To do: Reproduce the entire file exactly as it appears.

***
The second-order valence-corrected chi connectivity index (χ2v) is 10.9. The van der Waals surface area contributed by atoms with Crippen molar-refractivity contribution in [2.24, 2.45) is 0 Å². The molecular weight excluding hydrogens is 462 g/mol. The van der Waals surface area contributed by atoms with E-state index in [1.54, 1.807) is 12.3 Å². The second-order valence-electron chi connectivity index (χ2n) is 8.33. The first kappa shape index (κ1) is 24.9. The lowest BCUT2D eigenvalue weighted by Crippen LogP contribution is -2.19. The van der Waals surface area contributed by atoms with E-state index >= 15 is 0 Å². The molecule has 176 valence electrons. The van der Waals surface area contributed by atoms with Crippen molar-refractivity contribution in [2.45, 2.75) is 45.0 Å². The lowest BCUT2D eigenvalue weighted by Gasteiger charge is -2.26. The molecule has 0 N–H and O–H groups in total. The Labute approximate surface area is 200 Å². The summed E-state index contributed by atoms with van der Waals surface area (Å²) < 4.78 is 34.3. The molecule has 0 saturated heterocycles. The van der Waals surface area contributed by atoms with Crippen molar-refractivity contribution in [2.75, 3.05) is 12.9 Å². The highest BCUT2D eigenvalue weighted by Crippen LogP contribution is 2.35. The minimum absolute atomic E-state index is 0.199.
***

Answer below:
The second-order valence-corrected chi connectivity index (χ2v) is 10.9. The van der Waals surface area contributed by atoms with Crippen molar-refractivity contribution in [2.24, 2.45) is 0 Å². The molecular weight excluding hydrogens is 462 g/mol. The van der Waals surface area contributed by atoms with E-state index in [1.54, 1.807) is 12.3 Å². The second-order valence-electron chi connectivity index (χ2n) is 8.33. The first kappa shape index (κ1) is 24.9. The lowest BCUT2D eigenvalue weighted by Crippen LogP contribution is -2.19. The van der Waals surface area contributed by atoms with E-state index >= 15 is 0 Å². The molecule has 176 valence electrons. The van der Waals surface area contributed by atoms with Crippen molar-refractivity contribution in [2.45, 2.75) is 45.0 Å². The lowest BCUT2D eigenvalue weighted by Gasteiger charge is -2.26. The molecule has 0 N–H and O–H groups in total. The Labute approximate surface area is 200 Å². The summed E-state index contributed by atoms with van der Waals surface area (Å²) < 4.78 is 34.3. The molecule has 0 saturated heterocycles. The van der Waals surface area contributed by atoms with Crippen molar-refractivity contribution in [2.75, 3.05) is 12.9 Å². The highest BCUT2D eigenvalue weighted by Crippen LogP contribution is 2.35. The minimum absolute atomic E-state index is 0.199.